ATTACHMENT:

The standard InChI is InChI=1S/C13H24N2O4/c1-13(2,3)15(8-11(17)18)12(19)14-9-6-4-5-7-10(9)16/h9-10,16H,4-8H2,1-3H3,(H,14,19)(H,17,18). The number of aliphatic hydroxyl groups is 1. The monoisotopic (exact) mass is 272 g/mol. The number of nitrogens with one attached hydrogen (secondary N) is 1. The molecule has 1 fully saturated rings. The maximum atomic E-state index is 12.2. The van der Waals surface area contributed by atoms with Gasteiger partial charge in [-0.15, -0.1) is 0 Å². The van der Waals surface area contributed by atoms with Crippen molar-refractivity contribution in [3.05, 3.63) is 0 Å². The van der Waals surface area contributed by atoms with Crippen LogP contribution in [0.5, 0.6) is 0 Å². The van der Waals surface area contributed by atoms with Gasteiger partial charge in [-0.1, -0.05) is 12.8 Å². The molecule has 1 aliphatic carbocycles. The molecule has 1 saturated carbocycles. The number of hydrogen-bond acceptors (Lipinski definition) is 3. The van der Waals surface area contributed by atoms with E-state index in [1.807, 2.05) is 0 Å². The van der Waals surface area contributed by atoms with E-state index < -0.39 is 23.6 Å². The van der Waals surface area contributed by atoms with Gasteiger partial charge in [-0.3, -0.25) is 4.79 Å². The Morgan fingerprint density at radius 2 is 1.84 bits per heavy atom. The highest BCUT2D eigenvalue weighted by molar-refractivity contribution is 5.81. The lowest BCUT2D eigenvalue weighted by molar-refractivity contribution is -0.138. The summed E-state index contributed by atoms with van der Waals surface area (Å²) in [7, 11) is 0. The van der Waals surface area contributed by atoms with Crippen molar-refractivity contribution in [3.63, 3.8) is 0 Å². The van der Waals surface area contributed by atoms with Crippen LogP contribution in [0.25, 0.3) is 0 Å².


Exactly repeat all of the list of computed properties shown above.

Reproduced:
The standard InChI is InChI=1S/C13H24N2O4/c1-13(2,3)15(8-11(17)18)12(19)14-9-6-4-5-7-10(9)16/h9-10,16H,4-8H2,1-3H3,(H,14,19)(H,17,18). The number of aliphatic hydroxyl groups is 1. The monoisotopic (exact) mass is 272 g/mol. The number of nitrogens with one attached hydrogen (secondary N) is 1. The molecule has 1 fully saturated rings. The maximum atomic E-state index is 12.2. The van der Waals surface area contributed by atoms with Gasteiger partial charge in [-0.15, -0.1) is 0 Å². The van der Waals surface area contributed by atoms with Crippen molar-refractivity contribution in [3.05, 3.63) is 0 Å². The van der Waals surface area contributed by atoms with Crippen LogP contribution in [0.5, 0.6) is 0 Å². The van der Waals surface area contributed by atoms with Gasteiger partial charge in [-0.1, -0.05) is 12.8 Å². The molecule has 1 aliphatic carbocycles. The molecule has 1 saturated carbocycles. The number of hydrogen-bond acceptors (Lipinski definition) is 3. The van der Waals surface area contributed by atoms with E-state index in [1.807, 2.05) is 0 Å². The van der Waals surface area contributed by atoms with E-state index < -0.39 is 23.6 Å². The van der Waals surface area contributed by atoms with Gasteiger partial charge in [-0.3, -0.25) is 4.79 Å². The Morgan fingerprint density at radius 2 is 1.84 bits per heavy atom. The highest BCUT2D eigenvalue weighted by molar-refractivity contribution is 5.81. The lowest BCUT2D eigenvalue weighted by molar-refractivity contribution is -0.138. The summed E-state index contributed by atoms with van der Waals surface area (Å²) in [7, 11) is 0. The van der Waals surface area contributed by atoms with Crippen molar-refractivity contribution in [3.63, 3.8) is 0 Å². The van der Waals surface area contributed by atoms with Crippen LogP contribution in [0.25, 0.3) is 0 Å².